NC Baptists address sexual abuse at annual meeting

GREENSBORO, N.C. — Baptist State Convention of North Carolina (BSCNC) leaders took proactive steps to help churches prevent sexual abuse and care well for survivors during its recent annual meeting, which drew 1,150 messengers to the Joseph S. Koury Convention Center in Greensboro on Nov. 8-9.

Messengers received resources and heard a panel discussion on proper ways for pastors and church leaders to respond to allegations of abuse. Officials also announced plans for a review of state convention policies and procedures related to sexual abuse awareness, prevention and response that was approved by the executive committee of the BSCNC board of directors prior to the start of the annual meeting.

Every messenger attending the annual meeting received a free copy of the book “Becoming a Church that Cares Well for the Abused,” a resource that focuses on taking appropriate steps to prevent and respond to abuse.

During a report to messengers, BSCNC board of directors President Matt Capps encouraged church leaders to read the book and take their pastoral staff and key volunteers through the accompanying “Caring Well” training curriculum available at caringwell.com.

Panel discussion
During his report, Capps also moderated a panel discussion with Amber Henderson, director of biblical counseling at Fairview Baptist Church in Apex, N.C., and attorney Samantha Kilpartick, a contributor to the “Caring Well” resource. Henderson and Kilpatrick shared their expertise related to how to respond to abuse allegations and practical ways to care for abuse victims and survivors.

Kilpatrick said caring for victims and survivors of abuse is a “gospel issue” that requires the same care and compassion that Christ showed to the weak and vulnerable.

“We need to remember as churches that are caring for these folks that the way we respond will significantly contribute to their healing journey,” Kilpatrick said.

Both Kilpatrick and Henderson said the first step in responding to abuse is preparation. Churches should have policies and procedures in place before any abuse allegation or disclosure is made. The “Caring Well” book and curriculum are resources that can help churches put appropriate policies and procedures in place, they said.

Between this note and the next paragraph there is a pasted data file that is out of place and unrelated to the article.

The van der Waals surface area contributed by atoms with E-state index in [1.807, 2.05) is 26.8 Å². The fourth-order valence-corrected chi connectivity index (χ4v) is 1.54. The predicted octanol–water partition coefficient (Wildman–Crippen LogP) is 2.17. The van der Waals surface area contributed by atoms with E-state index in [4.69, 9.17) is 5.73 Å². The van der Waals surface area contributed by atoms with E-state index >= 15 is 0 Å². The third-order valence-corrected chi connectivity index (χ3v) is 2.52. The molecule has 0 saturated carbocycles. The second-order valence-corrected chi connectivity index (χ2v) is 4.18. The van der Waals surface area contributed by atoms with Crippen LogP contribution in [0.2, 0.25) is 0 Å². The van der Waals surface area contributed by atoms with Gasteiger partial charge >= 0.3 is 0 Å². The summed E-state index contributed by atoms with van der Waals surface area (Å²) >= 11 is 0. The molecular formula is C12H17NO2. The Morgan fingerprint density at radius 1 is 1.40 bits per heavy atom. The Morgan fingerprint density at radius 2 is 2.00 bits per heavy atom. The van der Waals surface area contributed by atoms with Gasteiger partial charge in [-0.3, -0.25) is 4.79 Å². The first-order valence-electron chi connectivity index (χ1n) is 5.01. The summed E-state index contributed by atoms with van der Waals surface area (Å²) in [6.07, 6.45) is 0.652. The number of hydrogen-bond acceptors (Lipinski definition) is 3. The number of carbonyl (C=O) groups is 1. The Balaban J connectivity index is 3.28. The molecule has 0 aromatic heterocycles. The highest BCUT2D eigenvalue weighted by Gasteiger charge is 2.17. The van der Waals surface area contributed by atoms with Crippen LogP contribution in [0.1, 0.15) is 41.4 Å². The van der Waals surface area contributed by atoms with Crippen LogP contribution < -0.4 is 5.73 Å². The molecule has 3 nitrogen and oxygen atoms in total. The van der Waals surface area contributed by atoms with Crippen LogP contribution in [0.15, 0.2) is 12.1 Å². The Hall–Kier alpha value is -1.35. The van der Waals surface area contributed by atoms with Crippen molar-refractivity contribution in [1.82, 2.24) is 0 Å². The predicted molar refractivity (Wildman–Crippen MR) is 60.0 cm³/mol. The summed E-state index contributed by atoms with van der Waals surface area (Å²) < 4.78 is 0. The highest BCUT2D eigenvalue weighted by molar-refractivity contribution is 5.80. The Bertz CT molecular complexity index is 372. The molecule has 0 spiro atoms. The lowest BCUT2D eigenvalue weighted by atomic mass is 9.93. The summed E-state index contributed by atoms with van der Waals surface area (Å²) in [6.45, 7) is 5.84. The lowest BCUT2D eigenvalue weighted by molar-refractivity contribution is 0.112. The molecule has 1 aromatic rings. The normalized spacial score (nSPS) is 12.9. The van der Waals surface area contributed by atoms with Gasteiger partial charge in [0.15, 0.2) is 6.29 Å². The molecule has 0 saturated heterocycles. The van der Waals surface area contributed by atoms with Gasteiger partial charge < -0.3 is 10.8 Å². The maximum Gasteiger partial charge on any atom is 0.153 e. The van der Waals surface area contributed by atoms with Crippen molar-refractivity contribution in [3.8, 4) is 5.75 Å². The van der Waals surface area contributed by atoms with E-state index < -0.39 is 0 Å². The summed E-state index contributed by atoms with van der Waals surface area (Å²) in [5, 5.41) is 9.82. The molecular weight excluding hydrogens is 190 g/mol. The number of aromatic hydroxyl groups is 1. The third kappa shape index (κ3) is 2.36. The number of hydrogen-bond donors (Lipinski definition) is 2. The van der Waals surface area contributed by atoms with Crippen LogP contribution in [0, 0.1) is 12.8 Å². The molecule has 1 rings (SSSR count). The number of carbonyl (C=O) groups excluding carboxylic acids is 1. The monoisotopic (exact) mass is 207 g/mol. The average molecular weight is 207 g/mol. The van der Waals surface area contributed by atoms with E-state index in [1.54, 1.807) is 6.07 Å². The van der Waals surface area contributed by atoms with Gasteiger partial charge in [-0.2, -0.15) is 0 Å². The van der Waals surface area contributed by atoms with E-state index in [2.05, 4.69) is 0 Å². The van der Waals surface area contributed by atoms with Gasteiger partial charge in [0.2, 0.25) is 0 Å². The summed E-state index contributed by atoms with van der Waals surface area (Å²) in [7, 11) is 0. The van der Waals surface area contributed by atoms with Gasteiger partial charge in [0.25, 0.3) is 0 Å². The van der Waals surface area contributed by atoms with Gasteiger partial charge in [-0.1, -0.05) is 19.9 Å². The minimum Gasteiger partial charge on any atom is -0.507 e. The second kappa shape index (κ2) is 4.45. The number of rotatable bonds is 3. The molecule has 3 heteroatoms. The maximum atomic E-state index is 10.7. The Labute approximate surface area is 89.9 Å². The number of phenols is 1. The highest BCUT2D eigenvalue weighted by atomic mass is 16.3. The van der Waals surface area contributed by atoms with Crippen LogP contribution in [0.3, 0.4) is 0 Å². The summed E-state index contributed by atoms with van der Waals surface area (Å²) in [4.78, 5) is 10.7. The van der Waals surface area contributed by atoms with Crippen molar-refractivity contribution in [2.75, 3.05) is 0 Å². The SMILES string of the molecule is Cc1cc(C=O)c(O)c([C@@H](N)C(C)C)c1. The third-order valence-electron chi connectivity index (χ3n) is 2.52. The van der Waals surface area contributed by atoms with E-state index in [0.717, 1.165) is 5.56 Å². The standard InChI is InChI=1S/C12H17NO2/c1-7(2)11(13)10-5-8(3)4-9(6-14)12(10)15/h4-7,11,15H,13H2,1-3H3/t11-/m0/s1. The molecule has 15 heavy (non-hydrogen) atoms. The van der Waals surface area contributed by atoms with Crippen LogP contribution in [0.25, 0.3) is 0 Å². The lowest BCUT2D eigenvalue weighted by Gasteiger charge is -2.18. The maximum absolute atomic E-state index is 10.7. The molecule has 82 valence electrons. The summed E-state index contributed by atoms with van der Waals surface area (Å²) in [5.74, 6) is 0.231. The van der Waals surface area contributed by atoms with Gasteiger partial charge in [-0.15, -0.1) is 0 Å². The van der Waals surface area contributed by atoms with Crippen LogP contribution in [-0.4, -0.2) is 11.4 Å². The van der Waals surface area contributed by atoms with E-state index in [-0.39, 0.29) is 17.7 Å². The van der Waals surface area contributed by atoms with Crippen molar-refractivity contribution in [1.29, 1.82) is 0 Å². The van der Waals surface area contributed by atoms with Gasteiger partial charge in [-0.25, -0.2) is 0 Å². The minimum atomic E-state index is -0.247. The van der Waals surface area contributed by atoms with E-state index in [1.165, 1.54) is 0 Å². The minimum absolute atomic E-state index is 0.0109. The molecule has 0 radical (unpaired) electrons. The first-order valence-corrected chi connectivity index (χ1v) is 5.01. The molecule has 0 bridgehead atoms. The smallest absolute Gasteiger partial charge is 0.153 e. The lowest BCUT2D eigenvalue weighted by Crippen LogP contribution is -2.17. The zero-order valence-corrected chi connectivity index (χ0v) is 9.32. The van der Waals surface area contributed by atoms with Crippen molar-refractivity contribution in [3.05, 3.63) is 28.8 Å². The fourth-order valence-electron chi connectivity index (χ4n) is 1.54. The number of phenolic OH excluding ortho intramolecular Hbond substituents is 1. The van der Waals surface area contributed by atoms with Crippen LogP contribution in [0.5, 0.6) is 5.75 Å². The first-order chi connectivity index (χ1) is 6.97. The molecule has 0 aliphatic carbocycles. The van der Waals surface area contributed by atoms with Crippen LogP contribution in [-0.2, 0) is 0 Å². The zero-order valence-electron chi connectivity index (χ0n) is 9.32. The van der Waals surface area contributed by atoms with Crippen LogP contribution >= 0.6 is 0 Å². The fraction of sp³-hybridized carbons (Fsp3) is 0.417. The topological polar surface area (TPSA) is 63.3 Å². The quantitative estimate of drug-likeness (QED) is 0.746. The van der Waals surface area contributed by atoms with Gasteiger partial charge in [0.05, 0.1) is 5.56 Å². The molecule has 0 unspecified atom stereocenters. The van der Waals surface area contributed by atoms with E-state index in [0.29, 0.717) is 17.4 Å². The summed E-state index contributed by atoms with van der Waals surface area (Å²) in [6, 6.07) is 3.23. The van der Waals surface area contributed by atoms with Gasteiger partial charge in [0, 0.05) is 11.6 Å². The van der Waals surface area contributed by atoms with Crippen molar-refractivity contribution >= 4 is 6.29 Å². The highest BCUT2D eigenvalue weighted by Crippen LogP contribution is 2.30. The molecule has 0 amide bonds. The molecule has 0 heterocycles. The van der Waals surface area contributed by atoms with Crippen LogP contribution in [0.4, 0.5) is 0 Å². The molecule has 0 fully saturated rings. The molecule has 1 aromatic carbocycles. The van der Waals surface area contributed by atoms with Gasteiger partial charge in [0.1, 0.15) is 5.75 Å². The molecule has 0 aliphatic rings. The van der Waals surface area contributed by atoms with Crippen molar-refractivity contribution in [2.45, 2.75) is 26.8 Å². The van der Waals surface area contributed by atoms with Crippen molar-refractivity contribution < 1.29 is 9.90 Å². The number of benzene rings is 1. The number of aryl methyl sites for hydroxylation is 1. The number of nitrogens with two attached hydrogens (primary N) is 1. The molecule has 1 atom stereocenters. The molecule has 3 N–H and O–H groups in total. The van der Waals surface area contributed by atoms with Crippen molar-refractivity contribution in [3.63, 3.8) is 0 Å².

“When your leadership knows what to do before an event has happened, it allows them to respond appropriately versus reacting out of fear and uncertainty in the moment,” Henderson said.

Henderson and Kilpatrick encouraged church leaders to take abuse claims seriously, avoid judgments and report allegations to the appropriate authorities. Kilpatrick said missteps in abuse cases often happen when church leaders try to handle abuse investigations on their own or put the reputation of the institution or the offender above that of the victim.

Henderson added that false allegations of abuse are not common. She said research shows that only 2-10% of abuse reports are false or unsubstantiated. Henderson said what’s more common is that victims do not report abuse, which she said happens in about 63% of cases.

Kilpatrick said abuse reporting laws in North Carolina require anyone to report suspected cases of abuse or neglect to Child Protective Services or the Department of Social Services in their respective county. Additionally, reporting is required to local law enforcement when there is knowledge or suspicion of a violent crime, sexual offense or abuse committed against someone under the age of 18, Kilpatrick said.

Henderson and Kilpatrick encouraged pastors to remember that the church can be a vital ministry to victims of abuse. Coming forward takes courage, they said, and victims need someone they can trust who will be there for them long term.